By Edward Tsumele
The state of the global economy is currently not in its best position, partly due to the effects of the coronavirus that is curtailing full uninterrupted economic activities. But the state of the economy is seemingly not deterring people from investing in art. A recent online art auction featured by Strauss &Co. a leading fiune art auction house in South Africa, which ran four days, ending on Monday, performed well at over 75% percent sale through (selling 75%the number of items .offered for sale.
Among the collectors who did bid successfully for the art works are first time buyers, suggesting that the interesting in investing in art is enduring the difficulties of the current uncertain economic situation.
Sales results released by Strauss &Co. for its recent online auction, yesterday, August 26, show that 25% of the successful bidders of the 415 pieces that were bought are new buyers on its online platform. In the 2008 global financial instability, art interestingly did well as investors put their money in art as the value of art does not get affected by financial instabilities such as inflation.
More than 500 bidders from a dozen countries participated in Strauss & Co’s successful online-only sale celebrating Women’s Month, which concluded on 23 August with sales totalling R6.1 million. The sale, which included a session of works selected by Amohelang Mohajane, curator of the NWU Gallery at North-West University, saw new buyers place more than a quarter of the winning bids. Of the 415 lots sold through Strauss & Co’s automated online trading platform, the great majority sold either within or above their pre-sale estimates.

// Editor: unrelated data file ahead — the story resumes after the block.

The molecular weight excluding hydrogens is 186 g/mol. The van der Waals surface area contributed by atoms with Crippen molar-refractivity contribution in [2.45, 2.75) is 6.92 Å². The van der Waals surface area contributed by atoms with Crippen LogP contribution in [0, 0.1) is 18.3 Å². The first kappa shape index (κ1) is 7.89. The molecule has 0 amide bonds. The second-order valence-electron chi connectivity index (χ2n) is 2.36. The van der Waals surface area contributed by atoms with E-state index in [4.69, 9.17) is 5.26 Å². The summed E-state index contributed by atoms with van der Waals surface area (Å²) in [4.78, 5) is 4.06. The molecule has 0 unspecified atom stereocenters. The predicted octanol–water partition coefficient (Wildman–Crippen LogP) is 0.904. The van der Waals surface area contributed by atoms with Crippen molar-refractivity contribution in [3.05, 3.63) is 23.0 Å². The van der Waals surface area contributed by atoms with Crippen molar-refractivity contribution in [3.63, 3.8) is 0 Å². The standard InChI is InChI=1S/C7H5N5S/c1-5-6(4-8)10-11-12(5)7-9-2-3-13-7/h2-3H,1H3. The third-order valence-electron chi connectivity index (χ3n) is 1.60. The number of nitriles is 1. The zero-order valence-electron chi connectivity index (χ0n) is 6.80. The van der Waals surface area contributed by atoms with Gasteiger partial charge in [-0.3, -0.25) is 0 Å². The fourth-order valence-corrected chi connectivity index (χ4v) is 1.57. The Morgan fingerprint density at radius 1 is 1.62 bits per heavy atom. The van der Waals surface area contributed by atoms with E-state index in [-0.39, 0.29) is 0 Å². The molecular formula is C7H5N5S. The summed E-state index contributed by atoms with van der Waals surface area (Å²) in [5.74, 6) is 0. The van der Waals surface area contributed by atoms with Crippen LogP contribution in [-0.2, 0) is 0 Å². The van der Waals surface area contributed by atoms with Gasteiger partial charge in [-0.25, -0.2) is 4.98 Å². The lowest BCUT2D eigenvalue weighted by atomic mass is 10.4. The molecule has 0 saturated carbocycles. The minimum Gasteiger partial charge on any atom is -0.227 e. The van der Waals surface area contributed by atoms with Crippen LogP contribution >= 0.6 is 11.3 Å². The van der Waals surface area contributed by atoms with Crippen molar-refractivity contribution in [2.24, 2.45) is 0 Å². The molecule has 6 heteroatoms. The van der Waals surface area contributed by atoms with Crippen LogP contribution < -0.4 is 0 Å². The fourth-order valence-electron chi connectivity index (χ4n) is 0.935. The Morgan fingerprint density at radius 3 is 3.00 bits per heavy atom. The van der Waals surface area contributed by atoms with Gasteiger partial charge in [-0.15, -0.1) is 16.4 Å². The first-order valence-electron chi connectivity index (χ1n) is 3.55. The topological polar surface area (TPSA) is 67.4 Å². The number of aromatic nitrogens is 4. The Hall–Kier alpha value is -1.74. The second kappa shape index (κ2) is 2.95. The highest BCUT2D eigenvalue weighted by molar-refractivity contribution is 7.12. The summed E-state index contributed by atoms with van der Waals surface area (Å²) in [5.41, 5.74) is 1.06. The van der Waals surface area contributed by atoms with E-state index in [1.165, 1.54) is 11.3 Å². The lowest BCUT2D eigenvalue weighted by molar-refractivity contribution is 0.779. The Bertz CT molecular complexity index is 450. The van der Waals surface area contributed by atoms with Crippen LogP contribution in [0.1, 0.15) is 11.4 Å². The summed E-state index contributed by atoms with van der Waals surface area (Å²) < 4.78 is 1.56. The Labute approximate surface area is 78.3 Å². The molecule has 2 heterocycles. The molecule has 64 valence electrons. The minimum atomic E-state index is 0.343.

“We aspire to consistency in our diversified line up of sales throughout the year,” says Susie Goodman, an executive director at Strauss & Co. “The sale yielded generally strong prices for sellers and the lot sell-through rate surpassed the industry standard of 70%, with three quarters of the lots finding buyers. The wine session, which presented first-class French and South African producers, did unbelievably well, achieving a 97% lot sell-through rate. We achieved solid results for historical artists like Errol Boyley, Hugo Naudé, Larry Scully and Maud Sumner, while at the same time providing a platform for women artists through our collaboration with Amohelang Mohajane and partnership with RMB’s Talent Unlocked programme.”
The top-selling individual lot in the sale was Maud Sumner’s delightful School of Paris oil on board genre piece, Still Life with Fruit and Jug of Flowers, which sold for R128 975. Originally acquired from the artist by Professor Geoffrey Pearse, the first head of the architecture department at the University of the Witwatersrand, the Sumner lot featured in Amohelang Mohajane’s wonderfully eclectic selection of 31 pieces by a multi-generation cohort of acclaimed women artists.
Other lots included in Mohajane’s session that performed well were Mmakgabo Helen Sebidi’s mythological oil composition, Modern Life: You Have Lost the Bird, You Only Have the Feathers, which sold well above estimate for R58 625. Two silkscreens by Esther Mahlangu also went above estimate, as did an abstract composition on paper by Nel Erasmus. An early painting by Cecily Sash portraying a sculpture of an African head sold for R37 520.